So you've finally reached retirement. Ideally, you've invested aggressively throughout your working life and now have plenty of money to live the good life -- but unfortunately, most retirees don't live in an ideal world. In fact, many struggle with too little income and spend their golden years worried that they'll run out of money.
Once you've left the workforce, if you're finding it difficult to thrive on the money provided by Social Security, your pension, and your investments, you have many options for bringing in extra income.
Here are seven steps you can take -- even after retiring -- to boost the amount of money you have coming in.
1. Move to a lower-tax state
Some seniors' Social Security benefits are subject to taxation, not just by the federal government, but also by state governments. There are 13 states that tax Social Security benefits, and if you live in one of them, some of your precious retirement income could be going into the state government's coffers.
Taxes on Social Security benefits aren't the only concern -- or even the biggest concern -- for many seniors. Seniors in high-tax states end up paying significantly more in property taxes, sales taxes, income taxes, and other local taxes than seniors in states with more favorable tax policies.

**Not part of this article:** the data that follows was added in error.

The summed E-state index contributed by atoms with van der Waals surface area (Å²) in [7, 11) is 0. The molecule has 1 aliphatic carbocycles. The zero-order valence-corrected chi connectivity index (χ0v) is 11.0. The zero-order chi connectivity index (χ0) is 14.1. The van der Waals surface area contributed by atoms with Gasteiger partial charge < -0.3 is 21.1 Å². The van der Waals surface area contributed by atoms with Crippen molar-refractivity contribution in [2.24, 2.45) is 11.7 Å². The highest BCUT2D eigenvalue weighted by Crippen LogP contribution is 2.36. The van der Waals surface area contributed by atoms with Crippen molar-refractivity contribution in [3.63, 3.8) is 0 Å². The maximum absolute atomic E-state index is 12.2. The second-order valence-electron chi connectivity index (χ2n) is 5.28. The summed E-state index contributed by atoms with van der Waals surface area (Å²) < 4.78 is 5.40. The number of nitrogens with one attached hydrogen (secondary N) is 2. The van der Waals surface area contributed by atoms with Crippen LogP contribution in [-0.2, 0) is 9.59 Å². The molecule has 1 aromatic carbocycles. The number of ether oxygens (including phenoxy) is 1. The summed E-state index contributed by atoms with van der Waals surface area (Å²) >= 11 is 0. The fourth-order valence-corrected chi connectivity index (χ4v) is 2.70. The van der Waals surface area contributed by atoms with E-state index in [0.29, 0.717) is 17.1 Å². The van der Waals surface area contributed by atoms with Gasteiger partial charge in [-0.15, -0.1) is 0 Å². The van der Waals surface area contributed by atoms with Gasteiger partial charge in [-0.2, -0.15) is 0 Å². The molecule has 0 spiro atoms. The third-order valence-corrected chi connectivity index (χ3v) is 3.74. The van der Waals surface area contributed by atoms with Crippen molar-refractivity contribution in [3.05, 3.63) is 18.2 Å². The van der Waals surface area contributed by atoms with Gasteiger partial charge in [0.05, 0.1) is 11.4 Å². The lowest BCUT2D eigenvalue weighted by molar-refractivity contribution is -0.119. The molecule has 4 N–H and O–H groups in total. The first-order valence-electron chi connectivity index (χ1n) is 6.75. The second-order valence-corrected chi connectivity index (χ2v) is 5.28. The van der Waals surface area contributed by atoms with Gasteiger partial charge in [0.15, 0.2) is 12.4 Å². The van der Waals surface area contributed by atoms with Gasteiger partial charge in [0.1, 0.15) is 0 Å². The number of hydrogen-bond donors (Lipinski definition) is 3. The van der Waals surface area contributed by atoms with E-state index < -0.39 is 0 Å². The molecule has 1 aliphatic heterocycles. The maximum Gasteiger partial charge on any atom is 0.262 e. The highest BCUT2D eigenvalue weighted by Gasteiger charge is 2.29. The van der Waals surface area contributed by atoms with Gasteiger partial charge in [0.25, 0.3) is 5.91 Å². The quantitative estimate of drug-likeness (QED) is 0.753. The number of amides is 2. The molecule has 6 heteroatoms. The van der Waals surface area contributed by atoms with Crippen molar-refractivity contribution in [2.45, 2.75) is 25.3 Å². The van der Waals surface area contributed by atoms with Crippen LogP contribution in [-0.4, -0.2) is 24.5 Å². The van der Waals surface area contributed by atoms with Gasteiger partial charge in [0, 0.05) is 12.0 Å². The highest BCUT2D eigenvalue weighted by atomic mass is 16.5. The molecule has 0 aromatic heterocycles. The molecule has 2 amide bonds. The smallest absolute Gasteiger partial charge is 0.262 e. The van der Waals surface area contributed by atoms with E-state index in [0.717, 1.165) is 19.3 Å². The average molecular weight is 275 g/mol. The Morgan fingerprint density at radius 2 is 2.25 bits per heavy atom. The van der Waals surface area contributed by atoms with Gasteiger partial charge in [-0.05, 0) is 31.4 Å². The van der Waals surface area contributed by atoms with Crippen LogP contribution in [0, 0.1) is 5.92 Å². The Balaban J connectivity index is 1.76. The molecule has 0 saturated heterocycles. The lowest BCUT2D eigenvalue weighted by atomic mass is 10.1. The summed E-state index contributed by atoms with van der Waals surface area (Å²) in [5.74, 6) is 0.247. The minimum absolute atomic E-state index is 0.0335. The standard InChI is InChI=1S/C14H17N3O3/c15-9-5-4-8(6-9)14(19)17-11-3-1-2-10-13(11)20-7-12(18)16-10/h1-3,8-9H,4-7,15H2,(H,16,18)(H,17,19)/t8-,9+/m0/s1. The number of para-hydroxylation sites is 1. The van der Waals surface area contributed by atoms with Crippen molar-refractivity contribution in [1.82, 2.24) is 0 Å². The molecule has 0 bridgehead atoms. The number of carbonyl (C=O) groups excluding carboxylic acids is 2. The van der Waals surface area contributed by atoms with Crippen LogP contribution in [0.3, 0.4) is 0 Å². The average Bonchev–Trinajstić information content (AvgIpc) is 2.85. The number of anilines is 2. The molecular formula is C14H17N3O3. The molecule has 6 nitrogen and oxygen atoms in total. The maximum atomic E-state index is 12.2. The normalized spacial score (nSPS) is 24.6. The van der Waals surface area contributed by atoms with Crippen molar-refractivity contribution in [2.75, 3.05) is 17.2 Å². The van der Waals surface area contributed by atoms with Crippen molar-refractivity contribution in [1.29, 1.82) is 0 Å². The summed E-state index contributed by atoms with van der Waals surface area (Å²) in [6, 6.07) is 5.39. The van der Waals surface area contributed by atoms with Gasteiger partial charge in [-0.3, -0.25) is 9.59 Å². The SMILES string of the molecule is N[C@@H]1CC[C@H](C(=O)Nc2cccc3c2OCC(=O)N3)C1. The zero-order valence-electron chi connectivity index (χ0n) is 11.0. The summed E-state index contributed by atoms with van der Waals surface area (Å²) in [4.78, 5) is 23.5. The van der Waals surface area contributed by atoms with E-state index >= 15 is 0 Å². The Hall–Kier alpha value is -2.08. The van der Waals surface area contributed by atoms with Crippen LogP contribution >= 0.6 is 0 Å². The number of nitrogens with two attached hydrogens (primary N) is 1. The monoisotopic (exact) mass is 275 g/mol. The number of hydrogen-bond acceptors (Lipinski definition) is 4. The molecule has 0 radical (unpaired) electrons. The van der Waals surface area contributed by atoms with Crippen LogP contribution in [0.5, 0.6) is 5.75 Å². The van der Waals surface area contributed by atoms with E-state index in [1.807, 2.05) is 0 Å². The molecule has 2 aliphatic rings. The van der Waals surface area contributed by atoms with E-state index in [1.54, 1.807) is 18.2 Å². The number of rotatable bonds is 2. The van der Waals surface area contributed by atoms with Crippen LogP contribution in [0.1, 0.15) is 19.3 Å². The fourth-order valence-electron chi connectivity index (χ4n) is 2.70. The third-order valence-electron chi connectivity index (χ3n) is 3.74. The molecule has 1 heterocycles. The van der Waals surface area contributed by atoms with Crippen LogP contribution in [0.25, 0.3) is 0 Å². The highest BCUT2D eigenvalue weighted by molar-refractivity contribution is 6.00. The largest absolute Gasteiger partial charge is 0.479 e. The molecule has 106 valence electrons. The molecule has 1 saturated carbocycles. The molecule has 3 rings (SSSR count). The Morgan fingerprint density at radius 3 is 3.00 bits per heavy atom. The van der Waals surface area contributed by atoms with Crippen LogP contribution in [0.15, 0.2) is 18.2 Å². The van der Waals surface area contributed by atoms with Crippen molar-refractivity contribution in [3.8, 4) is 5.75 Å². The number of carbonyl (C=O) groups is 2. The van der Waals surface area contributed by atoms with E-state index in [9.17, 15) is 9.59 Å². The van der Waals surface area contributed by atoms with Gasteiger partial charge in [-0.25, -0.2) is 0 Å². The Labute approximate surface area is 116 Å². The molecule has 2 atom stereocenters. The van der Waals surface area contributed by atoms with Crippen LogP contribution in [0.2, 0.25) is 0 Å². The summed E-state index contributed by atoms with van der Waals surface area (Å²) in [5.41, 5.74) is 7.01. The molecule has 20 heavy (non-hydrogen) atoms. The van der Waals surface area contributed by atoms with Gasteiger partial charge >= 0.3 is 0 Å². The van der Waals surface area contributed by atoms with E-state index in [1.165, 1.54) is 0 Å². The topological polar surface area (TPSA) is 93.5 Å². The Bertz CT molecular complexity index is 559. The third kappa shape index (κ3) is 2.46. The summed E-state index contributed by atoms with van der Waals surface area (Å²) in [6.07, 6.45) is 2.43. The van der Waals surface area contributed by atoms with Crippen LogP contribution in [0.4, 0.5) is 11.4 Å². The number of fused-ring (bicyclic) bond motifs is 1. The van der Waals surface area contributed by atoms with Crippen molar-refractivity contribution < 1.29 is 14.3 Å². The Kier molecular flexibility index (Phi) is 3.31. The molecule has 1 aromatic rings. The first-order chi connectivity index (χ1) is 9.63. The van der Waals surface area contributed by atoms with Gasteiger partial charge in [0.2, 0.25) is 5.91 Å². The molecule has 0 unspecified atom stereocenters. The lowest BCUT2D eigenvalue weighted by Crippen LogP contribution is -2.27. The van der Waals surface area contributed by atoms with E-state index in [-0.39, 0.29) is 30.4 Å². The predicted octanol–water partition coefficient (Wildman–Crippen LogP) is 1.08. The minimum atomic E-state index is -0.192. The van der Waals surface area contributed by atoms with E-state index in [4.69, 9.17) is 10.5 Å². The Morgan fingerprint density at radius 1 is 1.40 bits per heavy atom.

2. Change your Social Security claiming strategy
Delaying Social Security benefits as long as possible -- i.e, until age 70 -- means you'll receive larger benefit checks for the rest of your life. Meanwhile, claiming early means a big reduction in benefits. It's critical to know how your benefit will change based on when you file.
If you've already claimed Social Security benefits but want to try to get more income, it may not be too late to get a Social Security do-over. If you claimed benefits less than a year ago, you could rescind your claim, return your benefits, and wait to claim until later, when your benefit will be higher. And if you're past full retirement age but not yet 70, you can suspend your benefits and earn delayed-retirement credits, which will increase your income when you eventually claim benefits again. However, note that while you suspend your benefits, no one else -- including your spouse -- can claim benefits based on your record, nor can you receive benefits (such as spousal benefits) on another person's record.
Both of these options mean waiting longer for benefits, but the increase in your Social Security checks will be permanent, and that's valuable insurance against running out of money late in retirement. You should do the math to understand the impact of delaying Social Security benefits, but if your goal is a larger source of steady, guaranteed income, then this option can have a big payoff.